The typical rule of thumb is that if you can reduce your current interest rate by 0.75-1% or higher, then it might make sense to consider a refinancing move. The first step is to calculate your monthly savings should you do the refinance, for example:
Suppose you have a 30-year fixed rate mortgage loan for $200,000. Currently, you have a 6.5% interest rate (fixed), and your beginning of month payment is $1,257. Now, rates are at 5.5% interest (fixed), this could reduce your monthly payment down to $1,130.
This would be a monthly savings of $127, or $1,524 annually.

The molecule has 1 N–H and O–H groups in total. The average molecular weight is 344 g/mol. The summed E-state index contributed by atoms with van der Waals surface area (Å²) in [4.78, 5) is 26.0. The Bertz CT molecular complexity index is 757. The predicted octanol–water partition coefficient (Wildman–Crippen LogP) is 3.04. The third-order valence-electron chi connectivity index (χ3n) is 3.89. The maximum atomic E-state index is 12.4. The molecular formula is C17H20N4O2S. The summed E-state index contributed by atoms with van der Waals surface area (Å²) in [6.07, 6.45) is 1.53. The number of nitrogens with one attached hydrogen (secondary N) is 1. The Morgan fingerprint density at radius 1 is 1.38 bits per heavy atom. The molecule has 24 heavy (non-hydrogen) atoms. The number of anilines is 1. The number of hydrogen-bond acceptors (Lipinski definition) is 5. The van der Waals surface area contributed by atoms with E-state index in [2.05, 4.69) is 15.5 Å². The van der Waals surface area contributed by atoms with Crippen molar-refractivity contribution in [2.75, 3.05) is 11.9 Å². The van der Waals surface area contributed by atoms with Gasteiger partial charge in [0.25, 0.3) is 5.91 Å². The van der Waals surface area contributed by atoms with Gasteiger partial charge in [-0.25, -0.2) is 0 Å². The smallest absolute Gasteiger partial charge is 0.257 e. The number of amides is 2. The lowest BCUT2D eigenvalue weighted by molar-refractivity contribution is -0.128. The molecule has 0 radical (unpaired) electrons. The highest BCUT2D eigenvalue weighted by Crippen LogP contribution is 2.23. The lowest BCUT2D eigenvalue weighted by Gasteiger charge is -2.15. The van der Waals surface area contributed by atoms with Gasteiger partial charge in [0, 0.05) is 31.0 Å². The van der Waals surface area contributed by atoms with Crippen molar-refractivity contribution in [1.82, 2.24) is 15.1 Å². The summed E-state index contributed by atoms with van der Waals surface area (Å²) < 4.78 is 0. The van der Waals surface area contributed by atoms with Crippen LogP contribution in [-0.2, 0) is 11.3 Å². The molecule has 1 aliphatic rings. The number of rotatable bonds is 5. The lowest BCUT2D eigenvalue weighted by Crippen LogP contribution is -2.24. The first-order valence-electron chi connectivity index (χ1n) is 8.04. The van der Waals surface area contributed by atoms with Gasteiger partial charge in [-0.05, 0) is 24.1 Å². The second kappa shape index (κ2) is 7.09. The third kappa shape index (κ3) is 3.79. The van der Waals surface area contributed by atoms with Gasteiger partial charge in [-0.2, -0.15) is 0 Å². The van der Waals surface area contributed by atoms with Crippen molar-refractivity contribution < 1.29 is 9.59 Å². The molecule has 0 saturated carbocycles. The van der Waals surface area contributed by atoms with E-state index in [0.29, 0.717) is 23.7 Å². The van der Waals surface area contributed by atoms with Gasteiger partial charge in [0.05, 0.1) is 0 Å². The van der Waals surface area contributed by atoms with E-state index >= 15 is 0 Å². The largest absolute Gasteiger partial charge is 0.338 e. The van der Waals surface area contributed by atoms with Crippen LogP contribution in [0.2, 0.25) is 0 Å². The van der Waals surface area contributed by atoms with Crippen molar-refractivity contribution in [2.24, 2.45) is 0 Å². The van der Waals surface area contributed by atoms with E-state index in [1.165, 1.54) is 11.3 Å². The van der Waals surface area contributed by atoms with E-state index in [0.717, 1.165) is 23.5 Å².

Next, you'll need to ask your new lender to calculate your total closing costs for the refinance if you were to proceed. If your costs come to approximately $2,300, you know that your break even point would be 1.5 years in the home. ($2,300 divided by $1,524 = 1.5 years)
If you plan on staying in the home for two years or longer, refinancing makes sense. Keep in mind that, during periods of home value decline, many homes get appraised for much less than they were historically. This may cause you to not have enough equity in your home to satisfy the 20% down, and may require you to put down a larger deposit than expected or you may have to carry primary mortgage insurance (PMI) which will ultimately increase your monthly payment anyways. (For related reading, check out 6 Questions To Ask Before You Refinance and Mortgages: The ABCs Of Refinancing.)
This question was answered by Steven Merkel